Absence of the 1.2-kb mRNA corresponding to the major Syt VII α isoform (Fukuda et al., 2002) was verified by Northern blot analysis (Fig. 1 D). Western blots showed that disruption of the Syt VII gene abolished expression of the full-length <66-kD protein (Fig. 1 E). Because the region containing the C2 domains is highly conserved among synaptotagmin isoforms (Li et al., 1995), the anti-Syt VII antibodies were generated against a recombinant peptide comprising amino acids 46–133 of the unique Syt VII spacer domain (Sugita et al., 2001). The targeting vector generated a stop codon after the position coding for amino acid 83 in exon 4, thus, making it possible that the low Mr band recognized by the antibodies in Syt VII −/− extracts (Fig. 1 E, bottom) corresponds to a short mutated protein comprising the lumenal domain, the transmembrane region, and only a fraction of the spacer domain. This is consistent with the results of RT-PCR analysis of RNA from mouse tissues (Fig. 1 F). A 210-bp fragment corresponding to the region encoding amino acids 1–83 of the major Syt VII α isoform (Fukuda et al., 2002) was amplified from cells of both wild-type and mutant mice (Fig. 1 F, top). A faint 340-bp band was also detected, in agreement with the predicted size for the minor alternatively spliced Syt VII β isoform (Fukuda et al., 2002). In contrast, a 504-bp fragment corresponding to the C2A domain was amplified from several cell types derived from wild-type, but not Syt VII–deficient mice (Fig. 1 F). Thus, consistent with our gene targeting strategy, disruption of the Syt VII gene abolished expression of both C2 domains, the critical functional regions responsible for the calcium-dependent interactions previously detected in synaptotagmins (Chapman, 2002; Yoshihara and Littleton, 2002).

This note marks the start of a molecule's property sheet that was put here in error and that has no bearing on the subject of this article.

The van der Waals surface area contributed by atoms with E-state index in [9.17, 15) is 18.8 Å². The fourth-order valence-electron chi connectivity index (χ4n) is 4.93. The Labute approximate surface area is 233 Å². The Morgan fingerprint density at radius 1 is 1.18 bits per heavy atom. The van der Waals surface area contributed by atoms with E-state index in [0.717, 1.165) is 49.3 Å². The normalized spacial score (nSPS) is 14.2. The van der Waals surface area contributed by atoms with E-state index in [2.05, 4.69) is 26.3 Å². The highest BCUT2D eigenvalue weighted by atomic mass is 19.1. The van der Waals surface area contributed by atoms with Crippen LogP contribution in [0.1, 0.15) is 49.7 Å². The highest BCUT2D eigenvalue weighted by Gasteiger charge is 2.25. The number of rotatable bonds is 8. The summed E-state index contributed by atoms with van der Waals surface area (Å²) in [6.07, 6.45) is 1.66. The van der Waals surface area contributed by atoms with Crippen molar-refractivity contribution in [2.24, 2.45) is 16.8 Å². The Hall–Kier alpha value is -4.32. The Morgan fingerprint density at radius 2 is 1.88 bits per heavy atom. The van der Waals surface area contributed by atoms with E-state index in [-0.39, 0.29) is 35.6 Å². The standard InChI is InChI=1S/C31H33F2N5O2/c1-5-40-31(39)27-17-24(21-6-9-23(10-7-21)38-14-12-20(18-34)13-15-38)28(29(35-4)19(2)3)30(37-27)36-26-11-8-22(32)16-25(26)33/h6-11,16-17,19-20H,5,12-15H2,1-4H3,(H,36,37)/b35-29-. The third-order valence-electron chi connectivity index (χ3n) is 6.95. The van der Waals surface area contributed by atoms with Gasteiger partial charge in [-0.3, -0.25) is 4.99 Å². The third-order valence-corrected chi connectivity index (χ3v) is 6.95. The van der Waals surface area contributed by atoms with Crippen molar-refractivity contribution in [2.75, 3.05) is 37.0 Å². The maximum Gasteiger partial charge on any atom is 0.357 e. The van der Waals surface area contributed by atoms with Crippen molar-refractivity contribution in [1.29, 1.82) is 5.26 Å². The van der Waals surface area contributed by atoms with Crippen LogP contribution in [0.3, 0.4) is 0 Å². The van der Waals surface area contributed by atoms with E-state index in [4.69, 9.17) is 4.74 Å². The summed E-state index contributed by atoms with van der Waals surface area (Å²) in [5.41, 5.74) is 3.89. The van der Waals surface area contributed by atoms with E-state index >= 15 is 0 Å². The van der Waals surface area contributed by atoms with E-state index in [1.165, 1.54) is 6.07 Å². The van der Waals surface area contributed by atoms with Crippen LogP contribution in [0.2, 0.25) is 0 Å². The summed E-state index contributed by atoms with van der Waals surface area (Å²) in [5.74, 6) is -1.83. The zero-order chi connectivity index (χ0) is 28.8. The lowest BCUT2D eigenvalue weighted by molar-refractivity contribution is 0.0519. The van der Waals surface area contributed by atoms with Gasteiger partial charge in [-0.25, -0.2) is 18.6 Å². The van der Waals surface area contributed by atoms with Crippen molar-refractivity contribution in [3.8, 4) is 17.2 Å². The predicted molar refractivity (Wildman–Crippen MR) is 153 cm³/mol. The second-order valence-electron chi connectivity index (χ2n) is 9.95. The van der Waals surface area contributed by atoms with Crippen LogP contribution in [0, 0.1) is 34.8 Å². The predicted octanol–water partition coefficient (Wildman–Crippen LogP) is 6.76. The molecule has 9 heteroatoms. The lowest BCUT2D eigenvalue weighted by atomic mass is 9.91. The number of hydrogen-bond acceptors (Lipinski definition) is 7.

The NH2-terminal, membrane-proximal region of synaptotagmins has been reported to mediate Ca2+-independent clustering (Bai et al., 2000; Fukuda et al., 2001a), so a putative dominant negative effect mediated by this domain cannot be ruled out. Immunofluorescence results with antibodies against the membrane-proximal Syt VII spacer domain, however, show that both the wild-type and mutated forms of Syt VII are detected in a normal lysosomal localization pattern, with no evidence of aggregation or mistargeting (Fig. 2 A). Therefore, as previously reported for the Golgi-targeted synaptotagmin isoform Syt IV (Fukuda et al., 2001b), our results indicate that the targeting signal of Syt VII is located within the membrane proximal spacer region (unpublished data).

Murine embryonic fibroblasts (MEFs) derived from Syt VII–deficient mice were less susceptible to invasion by the protozoan parasite T. cruzi (Fig. 2 B), which is consistent with what was previously reported for CHO cells transfected with the inhibitory Syt VII C2A domain (Caler et al., 2001). Because this parasite uses Ca2+-regulated lysosomal exocytosis for invasion (Tardieux et al., 1992), the fact that the overall number and morphology of lysosomes was not altered in Syt VII–deficient MEFs (Fig. 2 A) suggested that the defect might reside in the Ca2+-triggered membrane fusion step. Therefore, we next investigated the ability of wild-type and Syt VII–deficient MEFs to undergo lysosomal exocytosis in a physiological model of membrane wounding and repair. Previous studies showed that fibroblasts embedded in collagen matrices undergo contraction and plasma membrane wounding when the matrix is released from the substrate, a process followed by rapid resealing (Lin et al., 1997). When matrices are lifted in the presence of inhibitory soluble Syt VII C2A domain or of antibodies against this domain, the exocytosis of lysosomes that occurs simultaneously with wounding is inhibited, and fibroblasts fail to reseal (Reddy et al., 2001). A similar pattern was observed in MEFs from Syt VII–deficient mice. Wild-type and mutant MEF extracts contained comparable amounts of lysosomal β-hexosaminidase and cytosolic lactate dehydrogenase (LDH; Fig. 2 C), but significantly less β-hexosaminidase was released when Syt VII −/− MEF matrices were lifted to induce contraction and wounding (Fig. 2 D). In contrast, leakage of cytosolic LDH from wounded Syt VII −/− cells remained elevated for a significantly longer period, when compared with matrices containing wild-type MEFs (Fig. 2 E). This pattern, observed in several independent experiments, indicates that a major consequence of defective lysosomal exocytosis in wounded Syt VII −/− cells is an alteration in the kinetics of the repair process.